China shuns Rio Tinto, signs long-term iron ore price with Australia's Fortescue

China today sidelined the big global iron ore miners by fixing its long-term iron ore price with Australia's third-largest iron ore miner, Fortesue Metals Group, with a guarantee that Fortescue would be given priority during iron ore price negotiations for 2010.

China's lead negotiator in fixing this year's long-term contract price for iron ore, China Iron and Steel Association (CISA), and Baosteel Group Corporation, the country's largest steel maker, today signed the iron ore supply agreement for 2009 with Fortescue Metals with a 35.02-per cent price cut for iron ore fines and a 50.42 per cent cut for iron ore lumps.

''The agreed price is $0.94 for dry metric tonne unit on an FOB basis and is around 3 per cent lower than the price agreed by other Australian miners with non Chinese Steel mills. This price equates to approximately $55.50 per dry tonne for Fortescue grade iron ore. Fortescue has also agreed a lump price of $1.00/dmtu for high grade lump which is equivalent to approximately $61 per dry tonne FOB,'' Fortescue said in a statement.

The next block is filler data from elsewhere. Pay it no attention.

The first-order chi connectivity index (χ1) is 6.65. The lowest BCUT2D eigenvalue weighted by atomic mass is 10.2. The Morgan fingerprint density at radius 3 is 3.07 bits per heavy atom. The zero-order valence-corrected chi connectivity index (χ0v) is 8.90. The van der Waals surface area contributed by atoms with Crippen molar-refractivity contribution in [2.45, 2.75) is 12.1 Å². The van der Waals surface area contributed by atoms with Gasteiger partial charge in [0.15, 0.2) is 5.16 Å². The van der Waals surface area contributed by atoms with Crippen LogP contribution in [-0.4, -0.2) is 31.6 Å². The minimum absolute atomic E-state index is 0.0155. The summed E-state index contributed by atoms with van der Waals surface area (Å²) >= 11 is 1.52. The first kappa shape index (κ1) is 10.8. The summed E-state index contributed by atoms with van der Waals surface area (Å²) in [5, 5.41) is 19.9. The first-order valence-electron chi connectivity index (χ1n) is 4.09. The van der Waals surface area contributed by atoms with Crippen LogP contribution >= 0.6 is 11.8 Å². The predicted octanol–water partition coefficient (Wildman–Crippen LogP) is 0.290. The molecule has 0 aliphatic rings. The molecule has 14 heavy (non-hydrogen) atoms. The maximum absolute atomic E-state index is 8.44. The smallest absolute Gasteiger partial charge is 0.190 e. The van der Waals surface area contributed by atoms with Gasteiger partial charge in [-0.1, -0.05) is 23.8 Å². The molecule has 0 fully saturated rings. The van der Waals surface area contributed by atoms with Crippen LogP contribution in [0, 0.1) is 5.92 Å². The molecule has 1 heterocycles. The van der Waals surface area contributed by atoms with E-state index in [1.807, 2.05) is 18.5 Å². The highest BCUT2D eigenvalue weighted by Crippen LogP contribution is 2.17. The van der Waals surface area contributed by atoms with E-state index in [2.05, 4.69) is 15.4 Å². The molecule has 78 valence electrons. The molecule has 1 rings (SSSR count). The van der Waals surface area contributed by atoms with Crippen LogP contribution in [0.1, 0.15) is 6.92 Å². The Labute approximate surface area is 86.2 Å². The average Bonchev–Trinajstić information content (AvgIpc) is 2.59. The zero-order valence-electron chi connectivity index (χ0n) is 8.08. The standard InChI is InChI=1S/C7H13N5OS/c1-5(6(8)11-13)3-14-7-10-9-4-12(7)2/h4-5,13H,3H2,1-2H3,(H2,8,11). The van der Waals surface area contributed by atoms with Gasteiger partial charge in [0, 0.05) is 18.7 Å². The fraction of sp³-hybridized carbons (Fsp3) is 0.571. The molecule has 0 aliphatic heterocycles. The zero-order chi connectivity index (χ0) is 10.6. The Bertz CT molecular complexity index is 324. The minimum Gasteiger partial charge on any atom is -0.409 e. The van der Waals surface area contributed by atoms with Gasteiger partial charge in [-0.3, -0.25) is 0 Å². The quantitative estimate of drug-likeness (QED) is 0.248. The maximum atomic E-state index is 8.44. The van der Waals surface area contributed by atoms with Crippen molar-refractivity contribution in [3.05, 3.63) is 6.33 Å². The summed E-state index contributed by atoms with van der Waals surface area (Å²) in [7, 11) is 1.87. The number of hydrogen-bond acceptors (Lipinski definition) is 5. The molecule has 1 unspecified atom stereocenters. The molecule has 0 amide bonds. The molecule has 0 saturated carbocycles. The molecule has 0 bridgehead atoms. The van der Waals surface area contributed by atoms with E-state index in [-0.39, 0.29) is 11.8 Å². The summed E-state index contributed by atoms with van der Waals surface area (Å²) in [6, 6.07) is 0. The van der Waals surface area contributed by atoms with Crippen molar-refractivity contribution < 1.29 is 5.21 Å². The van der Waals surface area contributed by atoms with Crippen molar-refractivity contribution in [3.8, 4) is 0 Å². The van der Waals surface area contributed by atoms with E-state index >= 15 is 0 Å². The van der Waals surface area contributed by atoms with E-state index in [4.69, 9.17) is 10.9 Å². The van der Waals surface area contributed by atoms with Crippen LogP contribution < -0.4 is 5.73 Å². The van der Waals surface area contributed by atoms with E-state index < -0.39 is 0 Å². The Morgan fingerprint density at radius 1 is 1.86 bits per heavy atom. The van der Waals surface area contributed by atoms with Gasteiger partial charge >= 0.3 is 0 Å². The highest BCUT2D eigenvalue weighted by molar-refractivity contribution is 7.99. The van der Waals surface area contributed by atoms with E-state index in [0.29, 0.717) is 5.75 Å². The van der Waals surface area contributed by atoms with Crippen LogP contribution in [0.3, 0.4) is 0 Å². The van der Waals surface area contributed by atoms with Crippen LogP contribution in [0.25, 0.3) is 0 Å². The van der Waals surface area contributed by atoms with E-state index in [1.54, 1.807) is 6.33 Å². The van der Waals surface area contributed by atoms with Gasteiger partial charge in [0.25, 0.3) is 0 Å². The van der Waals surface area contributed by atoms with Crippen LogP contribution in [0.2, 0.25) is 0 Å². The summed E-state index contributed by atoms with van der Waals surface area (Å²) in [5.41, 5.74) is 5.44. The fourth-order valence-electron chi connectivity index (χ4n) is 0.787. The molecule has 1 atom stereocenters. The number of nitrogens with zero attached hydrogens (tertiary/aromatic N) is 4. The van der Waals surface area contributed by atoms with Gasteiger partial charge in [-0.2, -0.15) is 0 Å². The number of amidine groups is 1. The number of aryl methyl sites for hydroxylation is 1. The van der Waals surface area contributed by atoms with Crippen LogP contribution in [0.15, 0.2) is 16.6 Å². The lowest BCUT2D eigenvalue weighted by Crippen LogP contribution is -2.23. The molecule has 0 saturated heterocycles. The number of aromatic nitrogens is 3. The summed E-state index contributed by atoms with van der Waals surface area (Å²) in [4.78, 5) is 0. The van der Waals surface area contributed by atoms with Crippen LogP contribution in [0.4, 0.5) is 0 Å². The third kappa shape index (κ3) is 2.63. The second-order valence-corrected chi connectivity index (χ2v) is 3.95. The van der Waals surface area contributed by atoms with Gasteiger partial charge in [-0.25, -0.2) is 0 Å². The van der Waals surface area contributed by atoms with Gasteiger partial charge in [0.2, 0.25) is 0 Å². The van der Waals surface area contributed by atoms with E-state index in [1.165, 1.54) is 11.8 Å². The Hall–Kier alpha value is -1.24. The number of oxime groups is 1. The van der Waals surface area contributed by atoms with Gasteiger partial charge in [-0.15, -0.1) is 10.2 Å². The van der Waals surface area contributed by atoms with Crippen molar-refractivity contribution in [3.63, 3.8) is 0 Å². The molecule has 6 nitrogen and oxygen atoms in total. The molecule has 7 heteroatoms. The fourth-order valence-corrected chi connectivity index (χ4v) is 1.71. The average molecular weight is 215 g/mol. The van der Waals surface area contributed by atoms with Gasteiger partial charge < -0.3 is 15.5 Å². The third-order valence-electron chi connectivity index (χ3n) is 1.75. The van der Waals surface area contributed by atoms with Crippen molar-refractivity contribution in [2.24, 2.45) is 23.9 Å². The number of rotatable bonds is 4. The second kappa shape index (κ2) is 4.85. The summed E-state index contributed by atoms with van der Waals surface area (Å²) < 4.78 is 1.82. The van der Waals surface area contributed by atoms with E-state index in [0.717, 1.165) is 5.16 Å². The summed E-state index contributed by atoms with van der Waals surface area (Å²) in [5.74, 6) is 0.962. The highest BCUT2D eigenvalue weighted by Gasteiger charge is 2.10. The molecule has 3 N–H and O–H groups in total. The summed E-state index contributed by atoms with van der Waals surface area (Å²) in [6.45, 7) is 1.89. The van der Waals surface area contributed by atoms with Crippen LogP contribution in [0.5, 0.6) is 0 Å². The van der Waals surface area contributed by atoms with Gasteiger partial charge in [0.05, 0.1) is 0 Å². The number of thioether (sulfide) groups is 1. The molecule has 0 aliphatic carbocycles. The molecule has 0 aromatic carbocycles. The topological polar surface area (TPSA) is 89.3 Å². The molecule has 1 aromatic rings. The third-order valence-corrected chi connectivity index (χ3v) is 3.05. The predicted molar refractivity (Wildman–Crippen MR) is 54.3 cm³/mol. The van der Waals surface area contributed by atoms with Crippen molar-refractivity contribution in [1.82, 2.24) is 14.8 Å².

Spot prices for iron ore crossed the $100 a tonne last week from April's low of $58 a tonne, which is approximately 59 per cent above the benchmark price agreed by China with Fortescue.

Fortescue chief executive officer Andrew Forrest said, ''This groundbreaking agreement cements the strength of the bilateral relationship between Australia and China in which mutual issues can be resolved and future opportunities identified. It also creates a realistic and agreed iron ore price that delivers value for all parties and provides strong support for Fortescue's continued growth.''

Liu Zhenjiang, CISA's vice chairman, said at a news conference in Beijing today that the association would now negotiate with other miners on the "Chinese model" for iron ore long-term price talks.